“As one soul” — what could that possibly mean? Obviously, it apparently indicates that harmony and concord should prevail among humanity. That understanding might apply better to expressions such as “kindred spirits,” “like-minded people,” and the like. But the phrase, “as one soul,” suggests a much deeper and more abiding sense of unity. Here’s another place where Baha’u’llah uses the phrase:

O Children of Men! Know ye not why We created you all from the same dust? That no one should exalt himself over the other. Ponder at all times in your hearts how ye were created. Since We have created you all from one same substance it is incumbent on you to be even as one soul, to walk with the same feet, eat with the same mouth and dwell in the same land, that from your inmost being, by your deeds and actions, the signs of oneness and the essence of detachment may be made manifest. Such is My counsel to you, O concourse of light! Heed ye this counsel that ye may obtain the fruit of holiness from the tree of wondrous glory. – The Hidden Words of Baha’u’llah, p. 20 (italics added).

So, by contrast, I’m trying understand that perplexing passage — “No two men can be found who may be said to be outwardly and inwardly united” — by virtue of its polar opposite, “even as one soul.” Here, my mind comprehends what my heart has never truly experienced. This may be because no one has ever truly experienced unity at quite the profound depth that the Baha’i writings describe – and prescribe.

The Baha’i writings teach many types of unity. In this “50 Baha’i Principles of Unity” series, I plan to write about those various types of unity – so I had to write this particular article first by way of a disclaimer, in order to let my readers know that I am not an authority on unity – far from it! 

Rather, my research, as presented in this series, focuses on what the Baha’i writings have to say about unity. Speaking for myself, I have to meditate on each and every Baha’i principle of unity, and then figure out how to best apply that principle Baha’i principle to my own personal life.

In other words, I’m trying to practice what I preach, and preach what I’m trying to practice, although I am not a preacher, but simply another Baha’i trying to do his very best to understand what the Baha’i concepts, ethics and goals of unity really mean. In my own personal quest for unity, many questions remain, with more to come. I hope that exploring these questions will be of use to you, as they certainly have been to me.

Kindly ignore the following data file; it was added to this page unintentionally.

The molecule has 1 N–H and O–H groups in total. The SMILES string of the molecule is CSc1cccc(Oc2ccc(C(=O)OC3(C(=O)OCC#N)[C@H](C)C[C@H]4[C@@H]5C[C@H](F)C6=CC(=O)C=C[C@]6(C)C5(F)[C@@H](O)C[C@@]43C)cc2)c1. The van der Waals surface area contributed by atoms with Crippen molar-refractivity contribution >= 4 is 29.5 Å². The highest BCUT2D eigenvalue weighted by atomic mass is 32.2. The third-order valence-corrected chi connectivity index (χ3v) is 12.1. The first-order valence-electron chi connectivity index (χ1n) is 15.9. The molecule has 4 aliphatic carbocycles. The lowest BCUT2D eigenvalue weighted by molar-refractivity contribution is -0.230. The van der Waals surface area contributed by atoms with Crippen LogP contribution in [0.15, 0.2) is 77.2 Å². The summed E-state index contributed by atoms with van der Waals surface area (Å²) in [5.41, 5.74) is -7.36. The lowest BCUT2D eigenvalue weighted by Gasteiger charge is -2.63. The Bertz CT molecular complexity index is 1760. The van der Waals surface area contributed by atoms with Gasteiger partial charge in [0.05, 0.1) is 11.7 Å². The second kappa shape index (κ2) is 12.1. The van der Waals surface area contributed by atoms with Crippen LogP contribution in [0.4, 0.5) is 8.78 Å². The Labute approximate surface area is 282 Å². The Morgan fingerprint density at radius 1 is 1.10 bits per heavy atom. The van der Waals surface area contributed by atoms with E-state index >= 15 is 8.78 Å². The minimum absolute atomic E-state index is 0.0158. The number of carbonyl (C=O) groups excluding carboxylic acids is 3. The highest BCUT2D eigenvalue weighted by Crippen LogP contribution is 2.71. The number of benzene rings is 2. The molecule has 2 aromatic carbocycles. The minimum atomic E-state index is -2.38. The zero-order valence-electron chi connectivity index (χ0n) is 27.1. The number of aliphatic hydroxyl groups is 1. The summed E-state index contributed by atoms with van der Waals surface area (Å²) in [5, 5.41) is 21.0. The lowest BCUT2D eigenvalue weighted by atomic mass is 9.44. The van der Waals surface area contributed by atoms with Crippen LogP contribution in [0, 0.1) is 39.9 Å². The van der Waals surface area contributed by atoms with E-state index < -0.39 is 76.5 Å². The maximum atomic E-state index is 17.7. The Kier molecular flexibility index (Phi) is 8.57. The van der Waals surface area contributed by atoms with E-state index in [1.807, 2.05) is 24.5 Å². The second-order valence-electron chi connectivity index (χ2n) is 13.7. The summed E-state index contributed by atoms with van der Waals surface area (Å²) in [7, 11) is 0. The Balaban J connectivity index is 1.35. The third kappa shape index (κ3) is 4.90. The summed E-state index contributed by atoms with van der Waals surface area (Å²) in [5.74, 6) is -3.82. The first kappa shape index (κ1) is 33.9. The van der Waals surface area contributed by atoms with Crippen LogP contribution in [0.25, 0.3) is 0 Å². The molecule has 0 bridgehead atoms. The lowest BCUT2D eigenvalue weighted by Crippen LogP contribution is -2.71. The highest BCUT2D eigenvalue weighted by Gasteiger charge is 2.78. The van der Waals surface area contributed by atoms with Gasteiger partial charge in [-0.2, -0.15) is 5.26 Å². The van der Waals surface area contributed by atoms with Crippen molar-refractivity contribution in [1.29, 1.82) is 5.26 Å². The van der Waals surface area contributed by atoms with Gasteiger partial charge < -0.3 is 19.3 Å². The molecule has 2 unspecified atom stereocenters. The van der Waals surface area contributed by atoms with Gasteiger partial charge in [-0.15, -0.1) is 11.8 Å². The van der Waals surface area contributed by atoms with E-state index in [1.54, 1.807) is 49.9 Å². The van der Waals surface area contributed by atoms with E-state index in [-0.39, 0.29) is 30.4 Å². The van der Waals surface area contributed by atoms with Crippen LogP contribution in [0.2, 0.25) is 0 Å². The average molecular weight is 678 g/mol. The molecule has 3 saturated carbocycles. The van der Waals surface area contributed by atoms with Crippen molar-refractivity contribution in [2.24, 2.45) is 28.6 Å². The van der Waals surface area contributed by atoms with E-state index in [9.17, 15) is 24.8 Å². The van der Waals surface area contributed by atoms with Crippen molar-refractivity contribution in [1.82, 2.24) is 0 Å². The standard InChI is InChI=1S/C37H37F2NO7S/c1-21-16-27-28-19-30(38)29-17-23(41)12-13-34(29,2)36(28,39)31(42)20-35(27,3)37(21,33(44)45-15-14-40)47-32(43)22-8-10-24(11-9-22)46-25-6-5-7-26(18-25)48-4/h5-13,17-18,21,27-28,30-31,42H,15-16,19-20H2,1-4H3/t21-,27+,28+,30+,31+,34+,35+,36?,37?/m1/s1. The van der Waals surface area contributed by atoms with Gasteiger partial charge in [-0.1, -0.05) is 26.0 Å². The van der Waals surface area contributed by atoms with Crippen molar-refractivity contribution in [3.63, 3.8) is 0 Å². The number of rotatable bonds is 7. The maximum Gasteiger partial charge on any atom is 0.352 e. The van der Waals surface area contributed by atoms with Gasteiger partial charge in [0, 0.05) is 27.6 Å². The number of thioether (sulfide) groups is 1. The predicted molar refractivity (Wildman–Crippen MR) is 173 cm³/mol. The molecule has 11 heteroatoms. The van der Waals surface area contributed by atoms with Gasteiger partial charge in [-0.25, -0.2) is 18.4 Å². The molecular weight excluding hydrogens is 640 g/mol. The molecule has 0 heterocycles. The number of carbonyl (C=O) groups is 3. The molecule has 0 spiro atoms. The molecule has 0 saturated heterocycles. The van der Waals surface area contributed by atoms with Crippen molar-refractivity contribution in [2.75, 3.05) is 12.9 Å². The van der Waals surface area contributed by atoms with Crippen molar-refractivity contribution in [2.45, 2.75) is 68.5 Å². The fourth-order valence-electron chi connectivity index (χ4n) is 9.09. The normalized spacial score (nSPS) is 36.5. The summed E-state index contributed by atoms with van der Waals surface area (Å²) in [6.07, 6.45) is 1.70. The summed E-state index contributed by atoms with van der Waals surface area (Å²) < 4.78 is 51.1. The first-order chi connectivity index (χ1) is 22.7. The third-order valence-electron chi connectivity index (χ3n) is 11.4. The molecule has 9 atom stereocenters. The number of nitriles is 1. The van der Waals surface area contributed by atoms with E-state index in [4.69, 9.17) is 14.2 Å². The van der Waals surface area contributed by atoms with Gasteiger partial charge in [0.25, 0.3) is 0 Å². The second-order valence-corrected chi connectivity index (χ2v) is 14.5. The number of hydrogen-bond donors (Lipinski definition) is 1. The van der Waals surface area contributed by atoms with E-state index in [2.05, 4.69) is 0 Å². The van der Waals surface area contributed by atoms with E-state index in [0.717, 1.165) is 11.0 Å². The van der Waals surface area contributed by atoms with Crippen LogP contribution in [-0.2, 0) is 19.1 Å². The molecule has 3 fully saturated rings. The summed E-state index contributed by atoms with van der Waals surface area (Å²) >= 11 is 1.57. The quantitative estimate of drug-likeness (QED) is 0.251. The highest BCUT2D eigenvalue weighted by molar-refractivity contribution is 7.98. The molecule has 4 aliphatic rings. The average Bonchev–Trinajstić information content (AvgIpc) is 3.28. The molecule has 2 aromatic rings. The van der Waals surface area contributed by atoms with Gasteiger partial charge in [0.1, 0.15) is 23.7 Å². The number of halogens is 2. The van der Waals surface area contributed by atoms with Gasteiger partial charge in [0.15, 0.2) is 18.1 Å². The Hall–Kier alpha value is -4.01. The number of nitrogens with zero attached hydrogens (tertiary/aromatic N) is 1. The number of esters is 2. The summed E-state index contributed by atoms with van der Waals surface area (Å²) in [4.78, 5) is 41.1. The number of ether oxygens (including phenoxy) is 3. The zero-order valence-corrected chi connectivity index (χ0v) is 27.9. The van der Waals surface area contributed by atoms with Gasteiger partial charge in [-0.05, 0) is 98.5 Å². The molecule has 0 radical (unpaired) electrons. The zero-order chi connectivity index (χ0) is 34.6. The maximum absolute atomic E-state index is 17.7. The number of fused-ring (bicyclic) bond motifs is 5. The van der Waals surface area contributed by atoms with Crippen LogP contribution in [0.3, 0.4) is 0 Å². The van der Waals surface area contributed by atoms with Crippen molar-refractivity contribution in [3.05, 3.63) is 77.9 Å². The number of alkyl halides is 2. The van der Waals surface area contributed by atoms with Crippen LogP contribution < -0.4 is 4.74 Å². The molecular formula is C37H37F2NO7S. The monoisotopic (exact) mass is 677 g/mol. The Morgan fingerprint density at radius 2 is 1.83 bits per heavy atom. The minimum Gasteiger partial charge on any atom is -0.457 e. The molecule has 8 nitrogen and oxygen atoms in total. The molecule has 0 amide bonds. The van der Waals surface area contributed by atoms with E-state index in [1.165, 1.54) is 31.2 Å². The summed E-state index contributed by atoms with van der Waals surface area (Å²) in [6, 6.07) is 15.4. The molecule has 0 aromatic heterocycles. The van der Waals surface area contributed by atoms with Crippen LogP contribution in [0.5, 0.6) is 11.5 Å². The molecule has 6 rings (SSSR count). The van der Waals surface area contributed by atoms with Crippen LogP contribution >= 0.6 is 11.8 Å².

Baha’u’llah underscored the importance of unity in this key passage:

O ye that dwell on earth! The distinguishing feature that marketh the preeminent character of this Supreme Revelation consisteth in that We have, on the one hand, blotted out from the pages of God’s holy Book whatsoever hath been the cause of strife, of malice and mischief amongst the children of men, and have, on the other, laid down the essential prerequisites of concord, of understanding, of complete and enduring unity. Well is it with them that keep My statutes. – Gleanings from the Writings of Baha’u’llah, p. 97.

The Baha’i Faith offers individual and social salvation from the human predicament of profound disunity, from family relations to international relations. To rid ourselves of this all-pervasive disunity, which news headlines across the world report each day, the Baha’i teachings prescribe, guide and inspire humanity with new and effective ways to love one another, live in harmony and come together in unity — from family relations to international relations. This series will continue to explore each of these 50 Baha’i principles on unity, one by one. Stay tuned!


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  • Ananda Welihena
    Jan 20, 2020
    The purpose of the discipline of International Relations, which I specialized during my university teaching career, is to promote unity and peace among nations. It must start from family life. I loved this article. Thank you. Ananda Welihena, Sri Lanka.
  • Jan 19, 2020
    This is an interesting idea. My knee-jerk reaction is to say that unity is always good, but then I remember that forced unity without individuality is codependency and oppression.